Peggy Heinkel-Wolfe

writing for parents of the bravest hearts

Peggy Heinkel-Wolfe

green writing for parents

To work

When Sam graduated high school and got his first job sacking groceries for customers at Albertsons, a dear friend and knowledgeable researcher told me that he would grow up a lot from the experience. He was right. The things you need to grow and be successful on the job, even just organizing your life in a reliable way, are quite demanding.

Sam grew up a lot that first year, thanks to the world of work.

He’s on the cusp of another job search, one that we hope will stick a little better than we’ve been able to do on our own since he graduated from North Central Texas College in December 2012 with his associate’s degree. He’s qualified for the same kind of help that helped him land that first job.

I cannot underscore how important these programs are. Researchers at Vanderbilt and the University of Wisconsin-Madison agree that underemployment is a common among adults with autism like Sam and programs are needed to address the problem. How big? About half of adults with autism — a growing population — spend their days in segregated settings of work, or other activities, with contact with the rest of the community.

Which isn’t good for the community, either, by the way.

What else did those researchers find? Here you go:

More independent work environments may lead to reductions in autism symptoms and improve daily living in adults with the disorder, according to a new study released in the Journal of Autism and Developmental Disorders.

Researchers at Vanderbilt University and the University of Wisconsin-Madison examined 153 adults with autism and found that greater vocational independence and engagement led to improvements in core features of autism, other problem behaviors and ability to take care of oneself.

“We found that if you put the person with autism in a more independent vocational placement, this led to measurable improvements in their behaviors and daily living skills overall,” said lead author Julie Lounds Taylor, Ph.D., assistant professor of Pediatrics and Special Education and Vanderbilt Kennedy Center investigator. “One core value in the disability community and at the Vanderbilt Kennedy Center is placing people with disabilities in the most inclusive environments possible. In addition, this study gives us evidence that increasing the level of independence in an employment or vocational setting can lead to improvements in autism symptoms and other associated behaviors.”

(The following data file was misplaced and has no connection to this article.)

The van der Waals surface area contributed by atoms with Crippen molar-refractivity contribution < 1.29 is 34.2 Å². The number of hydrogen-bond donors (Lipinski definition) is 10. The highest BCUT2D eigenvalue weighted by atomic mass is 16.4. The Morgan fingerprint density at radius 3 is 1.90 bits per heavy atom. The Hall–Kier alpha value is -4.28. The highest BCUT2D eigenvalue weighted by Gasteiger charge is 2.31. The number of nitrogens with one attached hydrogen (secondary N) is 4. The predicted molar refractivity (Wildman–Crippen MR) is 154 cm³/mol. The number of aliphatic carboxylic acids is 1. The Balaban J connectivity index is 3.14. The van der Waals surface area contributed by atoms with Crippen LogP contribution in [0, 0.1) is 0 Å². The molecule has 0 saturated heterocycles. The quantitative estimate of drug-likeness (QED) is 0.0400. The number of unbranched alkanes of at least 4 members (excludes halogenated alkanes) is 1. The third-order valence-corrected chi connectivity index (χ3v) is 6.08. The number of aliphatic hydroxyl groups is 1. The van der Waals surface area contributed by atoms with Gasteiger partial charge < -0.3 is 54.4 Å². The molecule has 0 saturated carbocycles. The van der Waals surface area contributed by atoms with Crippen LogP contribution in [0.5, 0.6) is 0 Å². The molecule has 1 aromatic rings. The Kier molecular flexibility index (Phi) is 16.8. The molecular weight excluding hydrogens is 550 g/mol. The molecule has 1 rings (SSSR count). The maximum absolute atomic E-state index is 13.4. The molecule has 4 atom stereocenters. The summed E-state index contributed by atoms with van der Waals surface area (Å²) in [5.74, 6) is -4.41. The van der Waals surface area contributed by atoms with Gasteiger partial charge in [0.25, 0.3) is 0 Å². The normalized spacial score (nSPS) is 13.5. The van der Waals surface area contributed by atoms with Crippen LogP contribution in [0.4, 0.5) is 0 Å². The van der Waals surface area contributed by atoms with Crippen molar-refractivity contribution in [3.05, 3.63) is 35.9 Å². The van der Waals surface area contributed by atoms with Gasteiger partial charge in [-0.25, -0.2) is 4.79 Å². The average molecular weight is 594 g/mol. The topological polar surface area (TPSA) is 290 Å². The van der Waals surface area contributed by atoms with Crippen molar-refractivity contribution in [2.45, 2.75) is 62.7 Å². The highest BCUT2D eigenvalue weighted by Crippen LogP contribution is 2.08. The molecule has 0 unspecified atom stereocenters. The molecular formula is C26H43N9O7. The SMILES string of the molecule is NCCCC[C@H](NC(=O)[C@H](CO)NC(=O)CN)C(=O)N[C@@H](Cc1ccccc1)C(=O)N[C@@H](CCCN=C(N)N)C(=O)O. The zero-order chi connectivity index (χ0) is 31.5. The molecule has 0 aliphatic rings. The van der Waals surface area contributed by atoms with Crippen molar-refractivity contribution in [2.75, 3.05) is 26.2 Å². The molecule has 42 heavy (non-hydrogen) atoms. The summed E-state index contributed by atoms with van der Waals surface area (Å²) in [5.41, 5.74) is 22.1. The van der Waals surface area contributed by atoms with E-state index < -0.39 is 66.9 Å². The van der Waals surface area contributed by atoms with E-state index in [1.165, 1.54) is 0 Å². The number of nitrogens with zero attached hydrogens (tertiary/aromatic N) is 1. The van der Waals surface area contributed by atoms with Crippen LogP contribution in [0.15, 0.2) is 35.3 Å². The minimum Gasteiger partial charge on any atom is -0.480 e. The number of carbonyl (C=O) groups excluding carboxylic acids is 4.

Participants averaged 30 years of age and were part of a larger longitudinal study on adolescents and adults with autism. Data were collected at two time points separated by 5.5 years.

Taylor, in collaboration with colleagues at the University of Wisconsin-Madison, looked at such autism symptoms as restricted interests, repetitive behaviors, communication impairments and difficulties with social interactions and found the degree of independence in vocational activities was uniquely related to subsequent changes in autism symptoms, other problem behaviors and activities of daily living.

The results provide preliminary evidence that employment may be therapeutic in the development of adults with autism. Similar to typically developing adults, vocational activities may serve as a mechanism for providing cognitive and social stimulations and enhance well-being and quality of life.

 

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